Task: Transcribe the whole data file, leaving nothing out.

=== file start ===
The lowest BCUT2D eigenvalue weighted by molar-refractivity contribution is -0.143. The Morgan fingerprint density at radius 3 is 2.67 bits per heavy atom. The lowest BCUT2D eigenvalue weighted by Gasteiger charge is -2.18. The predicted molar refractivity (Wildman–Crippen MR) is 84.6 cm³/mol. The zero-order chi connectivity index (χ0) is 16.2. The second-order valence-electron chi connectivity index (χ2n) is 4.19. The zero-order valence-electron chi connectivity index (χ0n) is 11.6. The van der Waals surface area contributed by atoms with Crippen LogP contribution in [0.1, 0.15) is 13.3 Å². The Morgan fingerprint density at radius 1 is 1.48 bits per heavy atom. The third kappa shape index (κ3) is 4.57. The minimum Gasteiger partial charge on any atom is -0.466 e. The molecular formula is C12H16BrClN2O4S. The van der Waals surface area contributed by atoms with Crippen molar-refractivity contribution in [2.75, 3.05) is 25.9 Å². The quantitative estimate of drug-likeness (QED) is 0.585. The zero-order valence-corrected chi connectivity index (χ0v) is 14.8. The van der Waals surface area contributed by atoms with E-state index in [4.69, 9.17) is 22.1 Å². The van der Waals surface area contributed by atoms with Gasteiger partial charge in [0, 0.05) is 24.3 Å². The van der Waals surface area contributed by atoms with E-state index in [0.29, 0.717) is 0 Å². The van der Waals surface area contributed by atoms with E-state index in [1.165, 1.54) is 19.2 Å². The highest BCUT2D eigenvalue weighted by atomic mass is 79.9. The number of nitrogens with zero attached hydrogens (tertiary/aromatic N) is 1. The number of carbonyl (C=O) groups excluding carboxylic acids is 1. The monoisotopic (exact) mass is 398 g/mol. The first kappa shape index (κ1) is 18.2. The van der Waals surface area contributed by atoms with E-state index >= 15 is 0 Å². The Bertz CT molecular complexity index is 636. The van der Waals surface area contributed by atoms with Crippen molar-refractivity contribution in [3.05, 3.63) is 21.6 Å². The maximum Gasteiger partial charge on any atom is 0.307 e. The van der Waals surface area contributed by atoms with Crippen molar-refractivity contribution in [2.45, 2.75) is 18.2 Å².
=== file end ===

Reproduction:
The lowest BCUT2D eigenvalue weighted by molar-refractivity contribution is -0.143. The Morgan fingerprint density at radius 3 is 2.67 bits per heavy atom. The lowest BCUT2D eigenvalue weighted by Gasteiger charge is -2.18. The predicted molar refractivity (Wildman–Crippen MR) is 84.6 cm³/mol. The zero-order chi connectivity index (χ0) is 16.2. The second-order valence-electron chi connectivity index (χ2n) is 4.19. The zero-order valence-electron chi connectivity index (χ0n) is 11.6. The van der Waals surface area contributed by atoms with Crippen LogP contribution in [0.1, 0.15) is 13.3 Å². The Morgan fingerprint density at radius 1 is 1.48 bits per heavy atom. The third kappa shape index (κ3) is 4.57. The minimum Gasteiger partial charge on any atom is -0.466 e. The molecular formula is C12H16BrClN2O4S. The van der Waals surface area contributed by atoms with Crippen molar-refractivity contribution in [2.75, 3.05) is 25.9 Å². The quantitative estimate of drug-likeness (QED) is 0.585. The zero-order valence-corrected chi connectivity index (χ0v) is 14.8. The van der Waals surface area contributed by atoms with E-state index in [4.69, 9.17) is 22.1 Å². The van der Waals surface area contributed by atoms with Gasteiger partial charge in [0, 0.05) is 24.3 Å². The van der Waals surface area contributed by atoms with E-state index in [0.29, 0.717) is 0 Å². The van der Waals surface area contributed by atoms with E-state index in [1.165, 1.54) is 19.2 Å². The highest BCUT2D eigenvalue weighted by atomic mass is 79.9. The number of nitrogens with zero attached hydrogens (tertiary/aromatic N) is 1. The number of carbonyl (C=O) groups excluding carboxylic acids is 1. The monoisotopic (exact) mass is 398 g/mol. The first kappa shape index (κ1) is 18.2. The van der Waals surface area contributed by atoms with E-state index >= 15 is 0 Å². The Bertz CT molecular complexity index is 636. The van der Waals surface area contributed by atoms with Crippen molar-refractivity contribution in [3.05, 3.63) is 21.6 Å². The maximum Gasteiger partial charge on any atom is 0.307 e. The van der Waals surface area contributed by atoms with Crippen molar-refractivity contribution in [2.45, 2.75) is 18.2 Å².